NEW YORK (Reuters Health) - A new report suggests higher-than-normal thyroid activity is linked to a greater risk of heart disease, including irregular heartbeats.
People with so-called subclinical hyperthyroidism have a slightly-overactive thyroid -- a gland at the front of the neck responsible for regulating metabolism by releasing certain hormones.
Those people often don’t have the typical signs of full-on hyperthyroidism, such as increased appetite, restlessness and fatigue -- so the condition may frequently go undiagnosed.
Because many patients just outside the normal range are older and their thyroid function and hormones can naturally fluctuate, doctors have wondered whether or not it’s helpful to treat them with thyroid drugs.
“There’s been a discussion by many of us about what we should do with subclinical hyperthyroidism, because the risks were unclear,” said Dr. Nicolas Rodondi from the University of Bern, Switzerland, who worked on the report.
Slightly-overactive or underactive thyroids are much more common than overt thyroid disease, researchers said.
Full hypo- and hyperthyroidism have been clearly tied to the body’s inability to regulate its normal functions, and can be treated with medication or surgery.
Rodondi’s study, published in the Archives of Internal Medicine on Monday, suggests subclinical hyperthyroidism may in fact carry extra risks of its own.
In an analysis of previous trials including over 50,000 older adults, people whose hormone tests showed slight hyperthyroidism were 29 percent more likely to die of heart disease over the next nine years than those with normal thyroid function.
Subclinical hyperthyroidism was also tied to a higher risk of irregular heartbeat -- but not to stroke or cancer, Rodondi and his colleagues reported.
Rodondi’s group defined “normal” thyroid function as blood levels of thyrotropin, also known as thyroid stimulating hormone (TSH), between 0.45 and 4.49 milli-international units per liter.
The normal range for TSH itself remains a topic of debate, however, with some experts favoring a narrower definition of 0.3 to 3.0 mIU/L. That would potentially give some 20 percent of Americans “abnormal” TSH levels.
TOO MUCH OR TOO LITTLE “A PROBLEM”
It’s possible that any variation outside the normal range of thyroid function, whether high or low, could increase heart risks, according to Dr. Salman Razvi, of Gateshead Health National Health Service Foundation Trust and Newcastle University, UK.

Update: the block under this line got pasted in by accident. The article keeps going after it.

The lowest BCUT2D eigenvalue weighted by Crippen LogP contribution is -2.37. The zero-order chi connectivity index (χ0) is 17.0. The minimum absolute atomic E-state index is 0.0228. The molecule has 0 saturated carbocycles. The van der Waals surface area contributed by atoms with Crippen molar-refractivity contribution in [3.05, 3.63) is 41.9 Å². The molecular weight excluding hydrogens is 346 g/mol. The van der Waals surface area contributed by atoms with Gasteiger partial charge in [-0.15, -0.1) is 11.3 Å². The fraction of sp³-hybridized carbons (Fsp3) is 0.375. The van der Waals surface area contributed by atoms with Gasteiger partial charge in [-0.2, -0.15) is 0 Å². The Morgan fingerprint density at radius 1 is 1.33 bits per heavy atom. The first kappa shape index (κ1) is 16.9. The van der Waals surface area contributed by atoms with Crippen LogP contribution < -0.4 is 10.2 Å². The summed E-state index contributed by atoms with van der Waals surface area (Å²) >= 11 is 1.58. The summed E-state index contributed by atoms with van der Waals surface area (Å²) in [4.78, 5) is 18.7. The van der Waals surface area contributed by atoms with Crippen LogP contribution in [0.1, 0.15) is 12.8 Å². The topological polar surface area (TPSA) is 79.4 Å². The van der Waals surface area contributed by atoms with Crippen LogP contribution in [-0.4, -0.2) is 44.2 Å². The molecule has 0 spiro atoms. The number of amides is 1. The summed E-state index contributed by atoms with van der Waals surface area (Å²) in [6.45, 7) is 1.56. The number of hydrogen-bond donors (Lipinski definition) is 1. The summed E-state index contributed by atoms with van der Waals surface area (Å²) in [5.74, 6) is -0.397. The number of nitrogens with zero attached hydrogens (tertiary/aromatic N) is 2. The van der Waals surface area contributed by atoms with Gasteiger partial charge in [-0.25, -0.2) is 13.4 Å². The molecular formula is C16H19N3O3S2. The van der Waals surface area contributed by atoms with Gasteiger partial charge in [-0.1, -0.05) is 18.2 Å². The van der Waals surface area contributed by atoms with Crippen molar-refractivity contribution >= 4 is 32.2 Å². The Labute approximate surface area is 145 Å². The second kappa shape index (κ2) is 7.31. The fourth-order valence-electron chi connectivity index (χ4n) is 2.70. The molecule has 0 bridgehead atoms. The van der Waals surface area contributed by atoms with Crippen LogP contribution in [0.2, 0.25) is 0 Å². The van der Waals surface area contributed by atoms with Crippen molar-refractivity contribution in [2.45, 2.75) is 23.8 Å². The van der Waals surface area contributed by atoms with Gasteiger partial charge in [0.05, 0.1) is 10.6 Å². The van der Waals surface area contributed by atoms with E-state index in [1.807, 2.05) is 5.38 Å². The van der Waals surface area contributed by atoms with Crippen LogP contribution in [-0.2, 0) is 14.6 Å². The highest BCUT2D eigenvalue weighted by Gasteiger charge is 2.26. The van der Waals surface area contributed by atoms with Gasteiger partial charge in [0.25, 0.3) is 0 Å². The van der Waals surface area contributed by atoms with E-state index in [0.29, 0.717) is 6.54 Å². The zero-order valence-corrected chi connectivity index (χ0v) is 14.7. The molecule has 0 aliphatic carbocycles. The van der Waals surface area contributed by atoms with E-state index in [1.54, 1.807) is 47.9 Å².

Too little thyroid activity is tied to a slower metabolism, which can come with weight gain and weight-associated cardiovascular problems.
“The heart relies on thyroid hormone to function normally,” Razvi told Reuters Health. “It’s like diabetes: if you have too much (blood) sugar you have a problem, and if you have too little sugar, you have a problem.”
In a separate study published in the same journal, a group of researchers led by Razvi found that treating subclinical hypothyroidism -- thyroid glands that are slightly less active than normal -- with thyroid hormone was linked to fewer long-term heart problems.
Those findings came from a database of general practitioners who saw close to 5,000 people with underactive thyroids starting in 2001. About half of patients were prescribed the thyroid drug levothyroxine.
Among people aged 40 to 70, just over four percent of levothyroxine-treated patients developed heart disease during the next eight years, compared with close to seven percent who weren’t treated for low thyroid function.
There was no difference in the risk of heart disease for patients older than 70 who did or didn’t take levothyroxine, however, Razvi and his colleagues found.
Adding to the list of potential health concerns with subclinical hypothyroidism, a third study recently published in Obstetrics & Gynecology found that women with slightly-underactive thyroids were more likely to develop diabetes during pregnancy than those with normal thyroid function.
Rodondi pointed out that the new research can’t prove slightly-off thyroid function leads to heart disease or other health problems.
To make that claim, he said, would require a “gold standard” controlled trial, in which people just outside the normal thyroid range are randomly assigned to be treated or not and followed for the incidence of new disease diagnoses.
Dr. H. Gilbert Welch, who studies disease detection and overdiagnosis at the Dartmouth Institute for Health Policy and Clinical Practice in Lebanon, New Hampshire, said he thinks it’s time for that type of trial. But he called for a study that starts even earlier, when symptom-free people are split into groups of those who do or don’t undergo screening for thyroid problems.
“I think that’s the real question: should doctors be looking for thyroid abnormalities in patients who feel fine?” Welch, who wasn’t involved in the new research, told Reuters Health.
If screening does prove to be helpful, Welch said, the questions become: what level of thyroid function counts as “abnormal”? And, what’s the best treatment strategy?
“If you’ve got full-blown hypo- or hyperthyroidism, that does require treatment,” Razvi said. “It’s this mild, subclinical form which is the controversial one.”